We often make our choices semi-consciously, leaning toward the customary response. Sometimes, we are confident of the choice, trusting that things will work out as we hope. Other times, we waver for a while, then opt for the “safer” choice, which is a good thing when a different choice is likely to result in exercising the death or dismemberment clause of an insurance policy. Sometimes, though, “safer” actually means “cowardly” or “less inconvenient” or “I just don’t want to bother with the effort it will take.”
We do this individually and collectively. Churches and other civic groups, corporations and collectives, unions and organizations. Sometimes, depending on which of whom it is, we trust in God, karma or luck and take the bold route. Sometimes it seems to be a matter of faith and sometimes it seems more like blind arrogance. Conversely, some people seem to expect the sky to collapse above their heads at any given moment. Emotionally, figuratively and literally, they miss out on thousands because they don’t dare risk a nickel.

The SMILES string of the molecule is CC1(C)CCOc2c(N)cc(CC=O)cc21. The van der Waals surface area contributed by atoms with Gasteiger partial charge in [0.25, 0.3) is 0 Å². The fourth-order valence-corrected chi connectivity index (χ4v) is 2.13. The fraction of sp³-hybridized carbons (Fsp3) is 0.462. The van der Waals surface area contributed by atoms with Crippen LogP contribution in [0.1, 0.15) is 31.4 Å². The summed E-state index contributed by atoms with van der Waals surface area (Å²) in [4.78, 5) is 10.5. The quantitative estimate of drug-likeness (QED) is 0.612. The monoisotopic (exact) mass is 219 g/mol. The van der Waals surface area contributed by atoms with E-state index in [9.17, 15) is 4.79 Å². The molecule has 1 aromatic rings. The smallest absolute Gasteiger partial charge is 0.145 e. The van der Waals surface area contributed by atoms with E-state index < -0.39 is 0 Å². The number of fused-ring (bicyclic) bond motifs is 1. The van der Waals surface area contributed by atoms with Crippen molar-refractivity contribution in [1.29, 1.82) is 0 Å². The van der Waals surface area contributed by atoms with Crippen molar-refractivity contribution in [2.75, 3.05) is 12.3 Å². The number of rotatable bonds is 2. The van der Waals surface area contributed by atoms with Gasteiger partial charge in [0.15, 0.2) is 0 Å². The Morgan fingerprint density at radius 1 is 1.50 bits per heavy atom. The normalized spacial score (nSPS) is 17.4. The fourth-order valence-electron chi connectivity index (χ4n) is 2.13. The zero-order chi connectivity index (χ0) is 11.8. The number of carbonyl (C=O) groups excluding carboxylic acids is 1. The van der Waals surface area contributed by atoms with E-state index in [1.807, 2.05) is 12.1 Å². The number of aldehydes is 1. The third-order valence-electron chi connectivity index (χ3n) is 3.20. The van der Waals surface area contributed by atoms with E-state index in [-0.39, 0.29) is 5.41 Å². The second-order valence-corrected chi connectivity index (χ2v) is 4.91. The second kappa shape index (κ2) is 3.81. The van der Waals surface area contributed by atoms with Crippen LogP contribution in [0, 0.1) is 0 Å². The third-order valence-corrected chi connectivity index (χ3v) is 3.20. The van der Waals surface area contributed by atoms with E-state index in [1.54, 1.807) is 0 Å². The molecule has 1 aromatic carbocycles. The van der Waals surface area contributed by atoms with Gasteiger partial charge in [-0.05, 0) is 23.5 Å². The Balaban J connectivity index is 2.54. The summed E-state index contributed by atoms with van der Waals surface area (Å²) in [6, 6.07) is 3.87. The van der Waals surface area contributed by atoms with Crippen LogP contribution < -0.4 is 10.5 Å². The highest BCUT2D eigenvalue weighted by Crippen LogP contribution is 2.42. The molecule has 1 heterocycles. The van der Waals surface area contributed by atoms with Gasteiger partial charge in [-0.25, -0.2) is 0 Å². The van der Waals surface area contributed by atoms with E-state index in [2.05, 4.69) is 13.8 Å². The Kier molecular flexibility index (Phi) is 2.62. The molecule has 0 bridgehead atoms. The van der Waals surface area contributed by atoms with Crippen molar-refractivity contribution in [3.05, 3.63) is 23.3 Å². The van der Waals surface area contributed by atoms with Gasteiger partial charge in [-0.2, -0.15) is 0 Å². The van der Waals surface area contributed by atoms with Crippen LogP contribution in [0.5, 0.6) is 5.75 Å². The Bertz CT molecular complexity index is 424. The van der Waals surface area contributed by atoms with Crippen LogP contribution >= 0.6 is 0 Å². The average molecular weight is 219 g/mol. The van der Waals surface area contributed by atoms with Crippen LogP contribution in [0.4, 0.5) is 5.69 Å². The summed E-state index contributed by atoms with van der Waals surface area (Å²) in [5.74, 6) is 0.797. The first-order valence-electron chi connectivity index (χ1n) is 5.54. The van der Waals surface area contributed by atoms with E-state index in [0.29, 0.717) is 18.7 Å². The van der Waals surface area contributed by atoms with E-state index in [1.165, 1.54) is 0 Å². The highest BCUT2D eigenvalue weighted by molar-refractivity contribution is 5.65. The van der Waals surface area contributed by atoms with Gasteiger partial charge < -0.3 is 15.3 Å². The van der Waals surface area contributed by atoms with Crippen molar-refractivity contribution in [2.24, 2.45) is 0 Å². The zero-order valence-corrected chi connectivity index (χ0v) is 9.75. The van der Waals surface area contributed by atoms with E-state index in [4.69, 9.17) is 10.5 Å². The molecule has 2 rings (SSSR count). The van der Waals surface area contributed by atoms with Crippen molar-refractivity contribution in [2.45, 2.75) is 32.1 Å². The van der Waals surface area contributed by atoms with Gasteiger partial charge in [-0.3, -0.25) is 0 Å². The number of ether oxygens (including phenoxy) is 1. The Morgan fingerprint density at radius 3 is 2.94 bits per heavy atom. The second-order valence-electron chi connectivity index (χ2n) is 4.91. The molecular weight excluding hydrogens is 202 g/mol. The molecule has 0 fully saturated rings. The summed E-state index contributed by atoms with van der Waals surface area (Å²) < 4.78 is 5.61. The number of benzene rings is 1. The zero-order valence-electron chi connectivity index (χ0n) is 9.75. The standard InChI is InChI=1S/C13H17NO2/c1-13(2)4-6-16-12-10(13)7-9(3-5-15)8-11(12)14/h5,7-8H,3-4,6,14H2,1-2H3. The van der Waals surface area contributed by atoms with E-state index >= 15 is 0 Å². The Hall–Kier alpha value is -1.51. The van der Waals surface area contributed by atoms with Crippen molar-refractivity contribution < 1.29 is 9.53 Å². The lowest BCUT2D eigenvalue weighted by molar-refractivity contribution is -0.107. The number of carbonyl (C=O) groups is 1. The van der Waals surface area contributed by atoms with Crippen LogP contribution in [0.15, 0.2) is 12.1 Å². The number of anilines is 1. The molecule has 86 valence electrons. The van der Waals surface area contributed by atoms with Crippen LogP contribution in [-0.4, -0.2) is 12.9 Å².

Taking stupid risks often leads to early demise, for individuals and organizations. But it is also true that fear can masquerade as prudence and cynicism as wisdom. God has always called on people of faith to take risks but “risk” becomes an oxymoron when we understand the power of faith and the true nature of the things that are seen versus the things that are unseen.
I think it would be good for us to keep in mind that when we decide between faith and fear, we not only choose our journey, we also choose our destination.